*Speaking: MLR8 Discussion Supports.*Use this routine to support whole-class discussion. After each student shares their responses, provide the class with the following sentence frames to help them respond: "I agree because . . .” or "I disagree because . . . .” If necessary, revoice student ideas to demonstrate mathematical language use by restating a statement as a question in order to clarify, apply appropriate language, and involve more students. For example, a statement such as, “It’s equal to 15,” can be restated as a question such as, “Is \(\frac{\pi}{12}\) radians equivalent to 15 degrees?”

*Design Principle(s): Support sense-making*

## 12.3: Pie Coloring Contest (20 minutes)

### Activity

Students build their sense for the sizes of angles measured in radians by shading sectors with given central angle measures.

### Launch

Arrange students in groups of 2. Distribute 1 set of pre-cut slips to each group.

### Student Facing

Your teacher will give you a set of cards with angle measures on them. Place the cards upside down in a pile. Choose 1 student to go first. This student should draw a card, then on either circle shade a sector of the circle whose central angle is the measure on the card that was drawn.

Take turns repeating these steps. If you are shading in a circle that already has a shaded sector, choose a spot next to the already-shaded sectors—don’t leave any gaps. You might have to draw additional lines to break the sectors into smaller pieces.

Continue until an angle is drawn that won’t fit in any of the sectors that are still blank.

When you’re finished, answer these questions about each circle:

- What is the central angle measure for the remaining unshaded sector?
- What is the central angle measure for the block of shaded sectors?

### Student Response

For access, consult one of our IM Certified Partners.

### Anticipated Misconceptions

If students struggle to figure out the size of the angles on the cards they draw, ask them what radian measure 180 degrees is equivalent to (\(\pi\) radians). Then, ask them to find the measures of the central angles of each sector on the 2 circles (\(\frac{\pi}{4}\) and \(\frac{\pi}{6}\)).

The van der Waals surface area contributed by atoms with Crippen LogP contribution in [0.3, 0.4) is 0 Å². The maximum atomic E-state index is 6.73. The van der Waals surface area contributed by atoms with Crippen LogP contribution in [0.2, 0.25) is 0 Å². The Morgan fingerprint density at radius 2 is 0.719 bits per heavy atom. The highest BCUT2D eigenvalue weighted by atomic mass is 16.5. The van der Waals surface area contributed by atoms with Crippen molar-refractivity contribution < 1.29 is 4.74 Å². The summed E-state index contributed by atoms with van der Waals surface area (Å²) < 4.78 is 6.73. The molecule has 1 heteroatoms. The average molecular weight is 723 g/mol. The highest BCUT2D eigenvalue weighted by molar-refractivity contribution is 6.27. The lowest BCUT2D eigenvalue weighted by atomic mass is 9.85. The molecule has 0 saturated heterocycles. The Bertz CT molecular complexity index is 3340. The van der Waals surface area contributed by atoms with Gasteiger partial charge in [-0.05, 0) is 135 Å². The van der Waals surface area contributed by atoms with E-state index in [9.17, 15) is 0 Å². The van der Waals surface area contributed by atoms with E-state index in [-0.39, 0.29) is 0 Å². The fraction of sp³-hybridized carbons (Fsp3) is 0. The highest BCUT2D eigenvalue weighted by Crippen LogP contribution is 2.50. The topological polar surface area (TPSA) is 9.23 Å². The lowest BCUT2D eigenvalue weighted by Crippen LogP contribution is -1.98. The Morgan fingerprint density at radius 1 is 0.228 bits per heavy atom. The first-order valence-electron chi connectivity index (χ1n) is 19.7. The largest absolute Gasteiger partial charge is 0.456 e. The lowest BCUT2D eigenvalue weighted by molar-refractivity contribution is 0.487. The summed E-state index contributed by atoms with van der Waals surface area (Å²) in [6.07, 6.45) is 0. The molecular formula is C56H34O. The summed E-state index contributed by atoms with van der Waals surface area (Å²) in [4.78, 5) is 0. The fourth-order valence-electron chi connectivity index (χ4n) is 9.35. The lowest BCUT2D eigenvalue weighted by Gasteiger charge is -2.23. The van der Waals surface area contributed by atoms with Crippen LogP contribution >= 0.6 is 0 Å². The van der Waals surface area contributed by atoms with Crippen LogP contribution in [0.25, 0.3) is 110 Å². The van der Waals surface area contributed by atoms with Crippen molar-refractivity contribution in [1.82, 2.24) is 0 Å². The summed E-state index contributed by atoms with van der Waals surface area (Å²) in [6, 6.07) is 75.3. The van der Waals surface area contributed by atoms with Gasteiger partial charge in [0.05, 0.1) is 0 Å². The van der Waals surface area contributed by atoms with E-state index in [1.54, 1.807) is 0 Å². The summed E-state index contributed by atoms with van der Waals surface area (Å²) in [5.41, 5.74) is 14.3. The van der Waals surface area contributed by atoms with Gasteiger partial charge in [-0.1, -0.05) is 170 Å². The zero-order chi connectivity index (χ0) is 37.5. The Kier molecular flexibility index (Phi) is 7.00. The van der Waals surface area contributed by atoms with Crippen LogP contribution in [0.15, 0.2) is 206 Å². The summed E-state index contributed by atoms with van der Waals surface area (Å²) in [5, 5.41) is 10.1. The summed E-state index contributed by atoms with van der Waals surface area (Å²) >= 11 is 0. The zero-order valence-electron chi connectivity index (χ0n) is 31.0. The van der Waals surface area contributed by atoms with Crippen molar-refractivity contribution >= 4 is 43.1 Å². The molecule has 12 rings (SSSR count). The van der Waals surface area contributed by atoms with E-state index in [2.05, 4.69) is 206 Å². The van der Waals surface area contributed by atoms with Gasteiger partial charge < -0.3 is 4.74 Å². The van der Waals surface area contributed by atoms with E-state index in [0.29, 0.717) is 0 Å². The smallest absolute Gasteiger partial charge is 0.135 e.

### Activity Synthesis

The goal is to gather strategies for understanding the sizes of angles measured in radians. Here are some questions for discussion:

- “For groups that drew a card with \(\frac{\pi}{8}\) radians, how did you figure out what size sector to shade?” (Sample response: Each sector in the first circle had a central angle measuring \(\frac{\pi}{4}\) radians, so \(\frac{\pi}{8}\) radians is half that.)
- “What is the sum of the angle measures for the shaded and unshaded sector blocks, and why?” (The angle measures add to \(2\pi\), because together they make up the whole circle.)
- “How could you shade a sector with central angle measure \(\frac{\pi}{24}\) radians in each of the circles?” (This would be one-sixth of a sector in the first circle, and one-quarter of a sector in the second circle.)

## Lesson Synthesis

### Lesson Synthesis

For each pair of angle measurements, ask students to decide which is larger. Students may use any method of their choosing to arrive at their answers. Some may use their double number lines. Others may refer to the circles in the pie coloring activity.

- \(\pi\) radians or 200 degrees
- \(\frac{3\pi}{2}\) radians or 200 degrees
- 1 radian or 90 degrees
- \(\frac{\pi}{3}\) radians or 45 degrees

Student responses:

- 200 degrees
- \(\frac{3\pi}{2}\) radians
- 90 degrees
- \(\frac{\pi}{3}\) radians

## 12.4: Cool-down - Order Up (5 minutes)

### Cool-Down

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## Student Lesson Summary

### Student Facing

We can divide circles into congruent sectors to get a sense for the size of an angle measured in radians.

Suppose we want to draw an angle that measures \(\frac{2\pi}{3}\) radians. We know that \(\pi\) radians is equivalent to 180 degrees. If we divide a sector with a central angle of \(\pi\) radians into thirds, we can shade in 2 of them to create an angle measuring \(\frac{2\pi}{3}\) radians.

Another way to understand the size of an angle measured in radians is to create a double number line with degrees on one line and radians on the other. On the double number line in the image, the degree measurements are aligned with their equivalent radian measures. For example, \(\pi\) radians is equivalent to 180\(^\circ\).

Suppose we need to know the size of an angle that measures \(\frac{3\pi}{4}\) radians. The left half of the double number line represents \(\pi\) radians. Divide the left half of the top and bottom number lines into fourths, then count out 3 of them on the radians line to land on \(\frac{3\pi}{4}\). On the top line, each interval we drew represents 45 degrees because \(180\div 4 = 45\). If we count 3 of those intervals, we find that \(\frac{3\pi}{4}\) radians is equivalent to 135 degrees because \(45\boldcdot 3=135\).